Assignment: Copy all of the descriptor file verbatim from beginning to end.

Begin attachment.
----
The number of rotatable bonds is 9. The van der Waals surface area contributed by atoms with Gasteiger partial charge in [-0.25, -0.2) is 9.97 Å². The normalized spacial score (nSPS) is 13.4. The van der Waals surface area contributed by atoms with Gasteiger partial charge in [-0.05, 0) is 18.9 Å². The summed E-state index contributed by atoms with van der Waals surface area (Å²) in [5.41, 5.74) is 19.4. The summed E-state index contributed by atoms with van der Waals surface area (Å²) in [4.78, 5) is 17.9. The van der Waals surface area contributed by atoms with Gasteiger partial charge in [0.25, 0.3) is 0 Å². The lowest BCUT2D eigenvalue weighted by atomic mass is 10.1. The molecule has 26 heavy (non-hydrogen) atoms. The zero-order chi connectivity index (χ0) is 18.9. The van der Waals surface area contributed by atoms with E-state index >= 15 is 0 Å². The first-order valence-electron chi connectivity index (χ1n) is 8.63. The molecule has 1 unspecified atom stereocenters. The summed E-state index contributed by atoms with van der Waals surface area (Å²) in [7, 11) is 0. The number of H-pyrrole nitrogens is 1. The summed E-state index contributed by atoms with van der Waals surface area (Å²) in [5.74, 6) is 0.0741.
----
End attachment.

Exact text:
The number of rotatable bonds is 9. The van der Waals surface area contributed by atoms with Gasteiger partial charge in [-0.25, -0.2) is 9.97 Å². The normalized spacial score (nSPS) is 13.4. The van der Waals surface area contributed by atoms with Gasteiger partial charge in [-0.05, 0) is 18.9 Å². The summed E-state index contributed by atoms with van der Waals surface area (Å²) in [5.41, 5.74) is 19.4. The summed E-state index contributed by atoms with van der Waals surface area (Å²) in [4.78, 5) is 17.9. The van der Waals surface area contributed by atoms with Gasteiger partial charge in [0.25, 0.3) is 0 Å². The lowest BCUT2D eigenvalue weighted by atomic mass is 10.1. The molecule has 26 heavy (non-hydrogen) atoms. The zero-order chi connectivity index (χ0) is 18.9. The van der Waals surface area contributed by atoms with E-state index >= 15 is 0 Å². The first-order valence-electron chi connectivity index (χ1n) is 8.63. The molecule has 1 unspecified atom stereocenters. The summed E-state index contributed by atoms with van der Waals surface area (Å²) in [7, 11) is 0. The number of H-pyrrole nitrogens is 1. The summed E-state index contributed by atoms with van der Waals surface area (Å²) in [5.74, 6) is 0.0741.